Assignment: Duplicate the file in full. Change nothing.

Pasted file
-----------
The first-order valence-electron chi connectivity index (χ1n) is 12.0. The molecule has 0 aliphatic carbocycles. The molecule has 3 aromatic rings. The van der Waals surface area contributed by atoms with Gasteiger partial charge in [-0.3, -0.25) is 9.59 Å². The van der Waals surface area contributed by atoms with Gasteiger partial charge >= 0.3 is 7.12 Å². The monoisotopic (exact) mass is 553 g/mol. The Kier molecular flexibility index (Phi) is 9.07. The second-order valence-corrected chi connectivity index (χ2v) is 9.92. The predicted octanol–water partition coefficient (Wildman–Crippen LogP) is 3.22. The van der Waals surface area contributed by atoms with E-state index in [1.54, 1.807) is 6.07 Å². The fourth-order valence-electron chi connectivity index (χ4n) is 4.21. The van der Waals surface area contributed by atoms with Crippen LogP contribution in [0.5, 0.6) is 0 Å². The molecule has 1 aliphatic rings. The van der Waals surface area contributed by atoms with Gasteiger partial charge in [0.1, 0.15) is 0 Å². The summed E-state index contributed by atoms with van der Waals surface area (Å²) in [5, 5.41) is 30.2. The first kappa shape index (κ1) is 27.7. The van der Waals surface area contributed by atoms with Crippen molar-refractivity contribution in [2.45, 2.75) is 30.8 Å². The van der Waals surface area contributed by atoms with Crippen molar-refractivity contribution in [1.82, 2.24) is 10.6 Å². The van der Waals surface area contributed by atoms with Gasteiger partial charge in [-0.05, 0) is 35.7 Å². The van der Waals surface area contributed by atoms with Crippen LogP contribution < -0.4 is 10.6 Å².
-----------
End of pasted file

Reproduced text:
The first-order valence-electron chi connectivity index (χ1n) is 12.0. The molecule has 0 aliphatic carbocycles. The molecule has 3 aromatic rings. The van der Waals surface area contributed by atoms with Gasteiger partial charge in [-0.3, -0.25) is 9.59 Å². The van der Waals surface area contributed by atoms with Gasteiger partial charge >= 0.3 is 7.12 Å². The monoisotopic (exact) mass is 553 g/mol. The Kier molecular flexibility index (Phi) is 9.07. The second-order valence-corrected chi connectivity index (χ2v) is 9.92. The predicted octanol–water partition coefficient (Wildman–Crippen LogP) is 3.22. The van der Waals surface area contributed by atoms with E-state index in [1.54, 1.807) is 6.07 Å². The fourth-order valence-electron chi connectivity index (χ4n) is 4.21. The van der Waals surface area contributed by atoms with Crippen LogP contribution in [0.5, 0.6) is 0 Å². The molecule has 1 aliphatic rings. The van der Waals surface area contributed by atoms with Gasteiger partial charge in [0.1, 0.15) is 0 Å². The summed E-state index contributed by atoms with van der Waals surface area (Å²) in [5, 5.41) is 30.2. The first kappa shape index (κ1) is 27.7. The van der Waals surface area contributed by atoms with Crippen molar-refractivity contribution in [2.45, 2.75) is 30.8 Å². The van der Waals surface area contributed by atoms with Crippen molar-refractivity contribution in [1.82, 2.24) is 10.6 Å². The van der Waals surface area contributed by atoms with Gasteiger partial charge in [-0.05, 0) is 35.7 Å². The van der Waals surface area contributed by atoms with Crippen LogP contribution < -0.4 is 10.6 Å².